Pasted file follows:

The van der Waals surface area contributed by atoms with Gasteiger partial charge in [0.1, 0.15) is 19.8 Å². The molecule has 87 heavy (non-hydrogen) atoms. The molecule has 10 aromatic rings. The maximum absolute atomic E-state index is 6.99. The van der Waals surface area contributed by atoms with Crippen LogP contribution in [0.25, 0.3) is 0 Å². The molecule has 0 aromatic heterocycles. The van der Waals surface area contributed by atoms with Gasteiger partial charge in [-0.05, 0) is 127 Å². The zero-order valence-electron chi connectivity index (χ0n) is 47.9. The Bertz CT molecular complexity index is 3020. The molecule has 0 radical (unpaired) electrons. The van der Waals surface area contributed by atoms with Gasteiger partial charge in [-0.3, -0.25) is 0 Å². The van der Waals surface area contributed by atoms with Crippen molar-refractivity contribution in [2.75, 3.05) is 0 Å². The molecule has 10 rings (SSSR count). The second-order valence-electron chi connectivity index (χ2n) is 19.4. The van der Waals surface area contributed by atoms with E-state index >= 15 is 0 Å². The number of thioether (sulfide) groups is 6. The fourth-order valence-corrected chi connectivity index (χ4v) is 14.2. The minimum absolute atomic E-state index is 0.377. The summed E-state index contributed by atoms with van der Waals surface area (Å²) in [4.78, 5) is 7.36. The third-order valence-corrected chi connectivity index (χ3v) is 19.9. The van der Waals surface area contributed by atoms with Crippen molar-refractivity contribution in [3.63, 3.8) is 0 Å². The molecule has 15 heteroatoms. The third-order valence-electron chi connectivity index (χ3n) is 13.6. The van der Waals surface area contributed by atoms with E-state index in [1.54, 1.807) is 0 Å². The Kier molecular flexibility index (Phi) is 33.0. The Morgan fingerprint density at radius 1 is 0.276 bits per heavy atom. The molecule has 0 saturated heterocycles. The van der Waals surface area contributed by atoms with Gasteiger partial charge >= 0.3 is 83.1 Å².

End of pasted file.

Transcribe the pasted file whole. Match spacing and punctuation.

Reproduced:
The van der Waals surface area contributed by atoms with Gasteiger partial charge in [0.1, 0.15) is 19.8 Å². The molecule has 87 heavy (non-hydrogen) atoms. The molecule has 10 aromatic rings. The maximum absolute atomic E-state index is 6.99. The van der Waals surface area contributed by atoms with Crippen LogP contribution in [0.25, 0.3) is 0 Å². The molecule has 0 aromatic heterocycles. The van der Waals surface area contributed by atoms with Gasteiger partial charge in [-0.05, 0) is 127 Å². The zero-order valence-electron chi connectivity index (χ0n) is 47.9. The Bertz CT molecular complexity index is 3020. The molecule has 0 radical (unpaired) electrons. The van der Waals surface area contributed by atoms with Gasteiger partial charge in [-0.3, -0.25) is 0 Å². The van der Waals surface area contributed by atoms with Crippen molar-refractivity contribution in [2.75, 3.05) is 0 Å². The molecule has 10 rings (SSSR count). The second-order valence-electron chi connectivity index (χ2n) is 19.4. The van der Waals surface area contributed by atoms with E-state index >= 15 is 0 Å². The number of thioether (sulfide) groups is 6. The fourth-order valence-corrected chi connectivity index (χ4v) is 14.2. The minimum absolute atomic E-state index is 0.377. The summed E-state index contributed by atoms with van der Waals surface area (Å²) in [4.78, 5) is 7.36. The third-order valence-corrected chi connectivity index (χ3v) is 19.9. The van der Waals surface area contributed by atoms with Crippen molar-refractivity contribution in [3.63, 3.8) is 0 Å². The molecule has 15 heteroatoms. The third-order valence-electron chi connectivity index (χ3n) is 13.6. The van der Waals surface area contributed by atoms with E-state index in [1.54, 1.807) is 0 Å². The Kier molecular flexibility index (Phi) is 33.0. The Morgan fingerprint density at radius 1 is 0.276 bits per heavy atom. The molecule has 0 saturated heterocycles. The van der Waals surface area contributed by atoms with Gasteiger partial charge >= 0.3 is 83.1 Å².